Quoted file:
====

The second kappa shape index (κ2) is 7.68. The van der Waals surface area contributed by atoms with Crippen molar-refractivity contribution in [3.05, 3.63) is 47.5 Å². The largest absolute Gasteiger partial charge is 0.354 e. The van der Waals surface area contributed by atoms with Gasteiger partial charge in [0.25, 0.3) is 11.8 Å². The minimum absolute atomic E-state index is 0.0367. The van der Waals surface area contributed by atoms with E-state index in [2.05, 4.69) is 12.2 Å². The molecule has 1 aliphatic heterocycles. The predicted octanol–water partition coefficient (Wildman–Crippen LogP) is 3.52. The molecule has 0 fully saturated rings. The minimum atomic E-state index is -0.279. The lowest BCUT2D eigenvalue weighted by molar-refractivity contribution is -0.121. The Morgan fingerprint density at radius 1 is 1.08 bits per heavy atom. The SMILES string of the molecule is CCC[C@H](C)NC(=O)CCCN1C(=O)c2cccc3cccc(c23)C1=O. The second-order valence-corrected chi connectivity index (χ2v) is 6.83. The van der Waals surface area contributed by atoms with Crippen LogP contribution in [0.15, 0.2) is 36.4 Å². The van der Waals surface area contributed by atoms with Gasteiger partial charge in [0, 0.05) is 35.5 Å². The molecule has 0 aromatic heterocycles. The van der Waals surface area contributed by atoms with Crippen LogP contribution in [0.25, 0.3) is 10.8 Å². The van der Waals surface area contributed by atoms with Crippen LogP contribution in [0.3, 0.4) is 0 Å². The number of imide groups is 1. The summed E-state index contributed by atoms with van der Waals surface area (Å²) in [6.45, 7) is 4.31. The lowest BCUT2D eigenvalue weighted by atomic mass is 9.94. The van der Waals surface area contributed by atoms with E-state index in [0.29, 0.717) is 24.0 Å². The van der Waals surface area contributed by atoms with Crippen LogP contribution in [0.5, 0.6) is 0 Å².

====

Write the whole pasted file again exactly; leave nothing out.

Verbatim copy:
The second kappa shape index (κ2) is 7.68. The van der Waals surface area contributed by atoms with Crippen molar-refractivity contribution in [3.05, 3.63) is 47.5 Å². The largest absolute Gasteiger partial charge is 0.354 e. The van der Waals surface area contributed by atoms with Gasteiger partial charge in [0.25, 0.3) is 11.8 Å². The minimum absolute atomic E-state index is 0.0367. The van der Waals surface area contributed by atoms with E-state index in [2.05, 4.69) is 12.2 Å². The molecule has 1 aliphatic heterocycles. The predicted octanol–water partition coefficient (Wildman–Crippen LogP) is 3.52. The molecule has 0 fully saturated rings. The minimum atomic E-state index is -0.279. The lowest BCUT2D eigenvalue weighted by molar-refractivity contribution is -0.121. The Morgan fingerprint density at radius 1 is 1.08 bits per heavy atom. The SMILES string of the molecule is CCC[C@H](C)NC(=O)CCCN1C(=O)c2cccc3cccc(c23)C1=O. The second-order valence-corrected chi connectivity index (χ2v) is 6.83. The van der Waals surface area contributed by atoms with Crippen LogP contribution in [0.15, 0.2) is 36.4 Å². The van der Waals surface area contributed by atoms with Gasteiger partial charge in [0, 0.05) is 35.5 Å². The molecule has 0 aromatic heterocycles. The van der Waals surface area contributed by atoms with Crippen LogP contribution in [0.25, 0.3) is 10.8 Å². The van der Waals surface area contributed by atoms with Crippen LogP contribution in [0.3, 0.4) is 0 Å². The number of imide groups is 1. The summed E-state index contributed by atoms with van der Waals surface area (Å²) in [6.45, 7) is 4.31. The lowest BCUT2D eigenvalue weighted by atomic mass is 9.94. The van der Waals surface area contributed by atoms with E-state index in [0.29, 0.717) is 24.0 Å². The van der Waals surface area contributed by atoms with Crippen LogP contribution in [0.5, 0.6) is 0 Å².